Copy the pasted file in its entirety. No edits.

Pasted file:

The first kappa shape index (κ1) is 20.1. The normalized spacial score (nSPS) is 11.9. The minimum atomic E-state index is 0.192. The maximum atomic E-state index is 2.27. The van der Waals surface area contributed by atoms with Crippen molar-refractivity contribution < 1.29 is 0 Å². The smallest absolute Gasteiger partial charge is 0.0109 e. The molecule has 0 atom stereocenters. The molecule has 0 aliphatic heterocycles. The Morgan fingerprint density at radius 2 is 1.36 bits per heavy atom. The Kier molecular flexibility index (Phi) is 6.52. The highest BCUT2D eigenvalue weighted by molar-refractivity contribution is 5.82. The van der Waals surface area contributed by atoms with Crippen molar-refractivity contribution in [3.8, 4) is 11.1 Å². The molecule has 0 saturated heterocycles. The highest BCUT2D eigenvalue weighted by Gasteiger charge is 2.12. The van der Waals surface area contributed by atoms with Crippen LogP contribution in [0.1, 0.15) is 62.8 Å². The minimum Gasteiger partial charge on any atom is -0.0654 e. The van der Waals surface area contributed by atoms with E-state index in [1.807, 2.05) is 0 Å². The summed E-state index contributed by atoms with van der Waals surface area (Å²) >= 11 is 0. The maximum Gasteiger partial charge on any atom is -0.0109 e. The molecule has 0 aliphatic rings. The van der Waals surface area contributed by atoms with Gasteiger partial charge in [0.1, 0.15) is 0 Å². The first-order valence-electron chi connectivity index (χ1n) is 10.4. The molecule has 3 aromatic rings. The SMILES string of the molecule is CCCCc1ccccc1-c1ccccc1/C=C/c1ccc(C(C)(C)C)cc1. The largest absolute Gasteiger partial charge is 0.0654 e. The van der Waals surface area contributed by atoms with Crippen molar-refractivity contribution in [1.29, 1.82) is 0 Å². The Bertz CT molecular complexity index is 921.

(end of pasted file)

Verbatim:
The first kappa shape index (κ1) is 20.1. The normalized spacial score (nSPS) is 11.9. The minimum atomic E-state index is 0.192. The maximum atomic E-state index is 2.27. The van der Waals surface area contributed by atoms with Crippen molar-refractivity contribution < 1.29 is 0 Å². The smallest absolute Gasteiger partial charge is 0.0109 e. The molecule has 0 atom stereocenters. The molecule has 0 aliphatic heterocycles. The Morgan fingerprint density at radius 2 is 1.36 bits per heavy atom. The Kier molecular flexibility index (Phi) is 6.52. The highest BCUT2D eigenvalue weighted by molar-refractivity contribution is 5.82. The van der Waals surface area contributed by atoms with Crippen molar-refractivity contribution in [3.8, 4) is 11.1 Å². The molecule has 0 saturated heterocycles. The highest BCUT2D eigenvalue weighted by Gasteiger charge is 2.12. The van der Waals surface area contributed by atoms with Crippen LogP contribution in [0.1, 0.15) is 62.8 Å². The minimum Gasteiger partial charge on any atom is -0.0654 e. The van der Waals surface area contributed by atoms with E-state index in [1.807, 2.05) is 0 Å². The summed E-state index contributed by atoms with van der Waals surface area (Å²) >= 11 is 0. The maximum Gasteiger partial charge on any atom is -0.0109 e. The molecule has 0 aliphatic rings. The van der Waals surface area contributed by atoms with Gasteiger partial charge in [0.1, 0.15) is 0 Å². The first-order valence-electron chi connectivity index (χ1n) is 10.4. The molecule has 3 aromatic rings. The SMILES string of the molecule is CCCCc1ccccc1-c1ccccc1/C=C/c1ccc(C(C)(C)C)cc1. The largest absolute Gasteiger partial charge is 0.0654 e. The van der Waals surface area contributed by atoms with Crippen molar-refractivity contribution in [1.29, 1.82) is 0 Å². The Bertz CT molecular complexity index is 921.